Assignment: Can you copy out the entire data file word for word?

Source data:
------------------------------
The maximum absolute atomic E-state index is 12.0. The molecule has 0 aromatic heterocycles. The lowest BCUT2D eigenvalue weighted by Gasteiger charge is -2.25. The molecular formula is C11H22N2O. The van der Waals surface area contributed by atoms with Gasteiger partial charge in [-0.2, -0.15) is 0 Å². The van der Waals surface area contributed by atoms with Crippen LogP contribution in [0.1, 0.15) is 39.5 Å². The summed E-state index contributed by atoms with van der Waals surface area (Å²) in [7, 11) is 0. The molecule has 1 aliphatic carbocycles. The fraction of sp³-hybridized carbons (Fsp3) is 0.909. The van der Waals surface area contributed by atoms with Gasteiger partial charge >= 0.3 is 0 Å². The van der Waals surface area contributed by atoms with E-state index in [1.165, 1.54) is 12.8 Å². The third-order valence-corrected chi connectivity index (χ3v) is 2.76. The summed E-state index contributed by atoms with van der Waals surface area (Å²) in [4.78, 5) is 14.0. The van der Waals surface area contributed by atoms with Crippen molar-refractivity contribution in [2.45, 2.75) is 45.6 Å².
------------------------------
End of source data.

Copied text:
The maximum absolute atomic E-state index is 12.0. The molecule has 0 aromatic heterocycles. The lowest BCUT2D eigenvalue weighted by Gasteiger charge is -2.25. The molecular formula is C11H22N2O. The van der Waals surface area contributed by atoms with Gasteiger partial charge in [-0.2, -0.15) is 0 Å². The van der Waals surface area contributed by atoms with Crippen LogP contribution in [0.1, 0.15) is 39.5 Å². The summed E-state index contributed by atoms with van der Waals surface area (Å²) in [7, 11) is 0. The molecule has 1 aliphatic carbocycles. The fraction of sp³-hybridized carbons (Fsp3) is 0.909. The van der Waals surface area contributed by atoms with Gasteiger partial charge >= 0.3 is 0 Å². The van der Waals surface area contributed by atoms with E-state index in [1.165, 1.54) is 12.8 Å². The third-order valence-corrected chi connectivity index (χ3v) is 2.76. The summed E-state index contributed by atoms with van der Waals surface area (Å²) in [4.78, 5) is 14.0. The van der Waals surface area contributed by atoms with Crippen molar-refractivity contribution in [2.45, 2.75) is 45.6 Å².